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When to Aerate Zoysia?

By Kristin Urbauer
Aerating zoysia improves soil compaction.

Zoysia is a warm-season grass that grows well in poor soil conditions. However, plants perform best in ideal growing conditions, and zoysia is no exception. Aerating provides several benefits for zoysia grass, including reducing soil compaction and thatch buildup, especially in areas with clay soil or heavy foot traffic. In spite of these benefits, aerating at the wrong time damages the grass, resulting in poor growth and increased risk of disease.

Timing

Annual aeration provides best results, although it takes up to three years to obtain maximum benefits. In turf with heavy foot traffic and heavy, clay soil, aerating twice a year produces even better results, suggests University of Missouri Extension. Aerate warm-season grass, including zoysia, in the late spring or summer. Zoysia grass grows quickly during this time, easily filling in aerator holes.

Benefits

Aerating improves the results of several other maintenance tasks commonly performed in turf grass. For example, aerating completed about one month prior to overseeding a lawn increases seed germination. Fertilizing, seeding or applying crabgrass preventers work best when preceded with aerating, according to University of Missouri Extension.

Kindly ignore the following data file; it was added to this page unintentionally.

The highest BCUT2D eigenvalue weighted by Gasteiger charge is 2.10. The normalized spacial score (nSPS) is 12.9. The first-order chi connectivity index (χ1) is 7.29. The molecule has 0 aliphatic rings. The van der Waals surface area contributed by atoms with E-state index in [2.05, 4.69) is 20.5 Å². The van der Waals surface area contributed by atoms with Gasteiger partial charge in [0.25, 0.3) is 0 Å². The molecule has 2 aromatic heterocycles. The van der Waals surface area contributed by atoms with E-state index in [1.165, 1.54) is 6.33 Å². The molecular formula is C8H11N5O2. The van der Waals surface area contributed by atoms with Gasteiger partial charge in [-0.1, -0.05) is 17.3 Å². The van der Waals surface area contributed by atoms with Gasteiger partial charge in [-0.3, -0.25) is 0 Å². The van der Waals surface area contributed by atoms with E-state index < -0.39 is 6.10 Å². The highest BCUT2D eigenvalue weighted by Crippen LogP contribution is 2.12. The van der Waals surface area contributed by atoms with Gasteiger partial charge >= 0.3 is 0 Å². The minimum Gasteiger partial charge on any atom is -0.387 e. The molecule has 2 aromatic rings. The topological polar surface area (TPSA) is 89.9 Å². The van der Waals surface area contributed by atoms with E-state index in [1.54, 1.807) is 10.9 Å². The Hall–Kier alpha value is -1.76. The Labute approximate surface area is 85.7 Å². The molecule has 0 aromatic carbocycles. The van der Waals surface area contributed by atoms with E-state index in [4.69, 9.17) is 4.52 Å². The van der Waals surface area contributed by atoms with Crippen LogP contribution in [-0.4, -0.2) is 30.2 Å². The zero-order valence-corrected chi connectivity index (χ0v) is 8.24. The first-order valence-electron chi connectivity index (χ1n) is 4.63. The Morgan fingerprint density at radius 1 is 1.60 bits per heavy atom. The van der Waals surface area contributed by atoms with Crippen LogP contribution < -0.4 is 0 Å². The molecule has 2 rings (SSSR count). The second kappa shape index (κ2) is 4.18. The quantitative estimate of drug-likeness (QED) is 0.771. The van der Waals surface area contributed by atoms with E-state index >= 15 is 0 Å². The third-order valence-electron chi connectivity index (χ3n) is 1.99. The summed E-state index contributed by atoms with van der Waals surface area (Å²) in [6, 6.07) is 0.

Moisture

Aerate zoysia when soil is moderately moist to ensure adequate penetration depth. Avoid aerating wet soil, which creates a mess and causes further soil compaction. Check for excessively wet conditions by seeing if soil sticks to the soles of your shoes or the tines of the aerator. If so, wait about two days for the soil to dry, suggests Clemson University Extension.

Considerations

Avoid aerating zoysia when dealing with disease problems in the yard. For example, early spring aerating increases the risk of spreading diseases active during this time, such as large patch. Not only do removed cores spread the disease to other areas of the lawn, but aeration early in the spring also weakens the turf, making recovery slower, warns Kansas State University Extension.

 

About the Author

 

Kristin Urbauer has been freelance writing since 2009 when she began publishing work for various websites. She enjoys writing on a variety of topics including children, education, gardening, pets, mental health and alternative medicine. She attended the University of Nebraska where she majored in English.